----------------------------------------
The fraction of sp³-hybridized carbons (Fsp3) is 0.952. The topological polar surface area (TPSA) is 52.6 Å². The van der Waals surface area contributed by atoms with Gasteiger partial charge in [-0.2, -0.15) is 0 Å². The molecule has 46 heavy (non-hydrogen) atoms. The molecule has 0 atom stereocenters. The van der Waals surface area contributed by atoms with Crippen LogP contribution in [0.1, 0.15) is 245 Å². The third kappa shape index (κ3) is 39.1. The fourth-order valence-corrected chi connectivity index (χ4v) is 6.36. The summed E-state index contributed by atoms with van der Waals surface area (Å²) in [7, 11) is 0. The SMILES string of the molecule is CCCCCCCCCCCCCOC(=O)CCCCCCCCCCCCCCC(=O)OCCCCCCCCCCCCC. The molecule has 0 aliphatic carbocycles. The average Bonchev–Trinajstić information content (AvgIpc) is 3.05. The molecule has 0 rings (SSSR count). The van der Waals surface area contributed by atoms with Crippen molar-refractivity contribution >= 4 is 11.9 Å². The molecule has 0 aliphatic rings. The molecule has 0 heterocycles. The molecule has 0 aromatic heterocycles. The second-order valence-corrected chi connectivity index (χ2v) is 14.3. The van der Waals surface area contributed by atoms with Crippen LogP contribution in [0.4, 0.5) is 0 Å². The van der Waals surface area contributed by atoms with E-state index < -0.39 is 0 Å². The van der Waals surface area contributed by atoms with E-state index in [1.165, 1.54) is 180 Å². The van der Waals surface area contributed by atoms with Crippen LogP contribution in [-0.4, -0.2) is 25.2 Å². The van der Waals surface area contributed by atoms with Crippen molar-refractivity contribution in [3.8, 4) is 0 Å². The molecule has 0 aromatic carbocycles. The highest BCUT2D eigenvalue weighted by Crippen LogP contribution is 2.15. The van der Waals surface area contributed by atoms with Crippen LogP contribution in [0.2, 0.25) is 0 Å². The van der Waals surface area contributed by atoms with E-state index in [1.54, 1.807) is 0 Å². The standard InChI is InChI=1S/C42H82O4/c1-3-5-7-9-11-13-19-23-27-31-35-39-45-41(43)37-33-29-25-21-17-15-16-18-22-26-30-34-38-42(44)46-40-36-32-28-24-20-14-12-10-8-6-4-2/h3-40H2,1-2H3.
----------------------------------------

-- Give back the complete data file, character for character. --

The fraction of sp³-hybridized carbons (Fsp3) is 0.952. The topological polar surface area (TPSA) is 52.6 Å². The van der Waals surface area contributed by atoms with Gasteiger partial charge in [-0.2, -0.15) is 0 Å². The molecule has 46 heavy (non-hydrogen) atoms. The molecule has 0 atom stereocenters. The van der Waals surface area contributed by atoms with Crippen LogP contribution in [0.1, 0.15) is 245 Å². The third kappa shape index (κ3) is 39.1. The fourth-order valence-corrected chi connectivity index (χ4v) is 6.36. The summed E-state index contributed by atoms with van der Waals surface area (Å²) in [7, 11) is 0. The SMILES string of the molecule is CCCCCCCCCCCCCOC(=O)CCCCCCCCCCCCCCC(=O)OCCCCCCCCCCCCC. The molecule has 0 aliphatic carbocycles. The average Bonchev–Trinajstić information content (AvgIpc) is 3.05. The molecule has 0 rings (SSSR count). The van der Waals surface area contributed by atoms with Crippen molar-refractivity contribution >= 4 is 11.9 Å². The molecule has 0 aliphatic rings. The molecule has 0 heterocycles. The molecule has 0 aromatic heterocycles. The second-order valence-corrected chi connectivity index (χ2v) is 14.3. The van der Waals surface area contributed by atoms with Crippen LogP contribution in [0.4, 0.5) is 0 Å². The van der Waals surface area contributed by atoms with E-state index < -0.39 is 0 Å². The van der Waals surface area contributed by atoms with E-state index in [1.165, 1.54) is 180 Å². The van der Waals surface area contributed by atoms with Crippen LogP contribution in [-0.4, -0.2) is 25.2 Å². The van der Waals surface area contributed by atoms with Crippen molar-refractivity contribution in [3.8, 4) is 0 Å². The molecule has 0 aromatic carbocycles. The highest BCUT2D eigenvalue weighted by Crippen LogP contribution is 2.15. The van der Waals surface area contributed by atoms with Crippen LogP contribution in [0.2, 0.25) is 0 Å². The van der Waals surface area contributed by atoms with E-state index in [1.54, 1.807) is 0 Å². The standard InChI is InChI=1S/C42H82O4/c1-3-5-7-9-11-13-19-23-27-31-35-39-45-41(43)37-33-29-25-21-17-15-16-18-22-26-30-34-38-42(44)46-40-36-32-28-24-20-14-12-10-8-6-4-2/h3-40H2,1-2H3.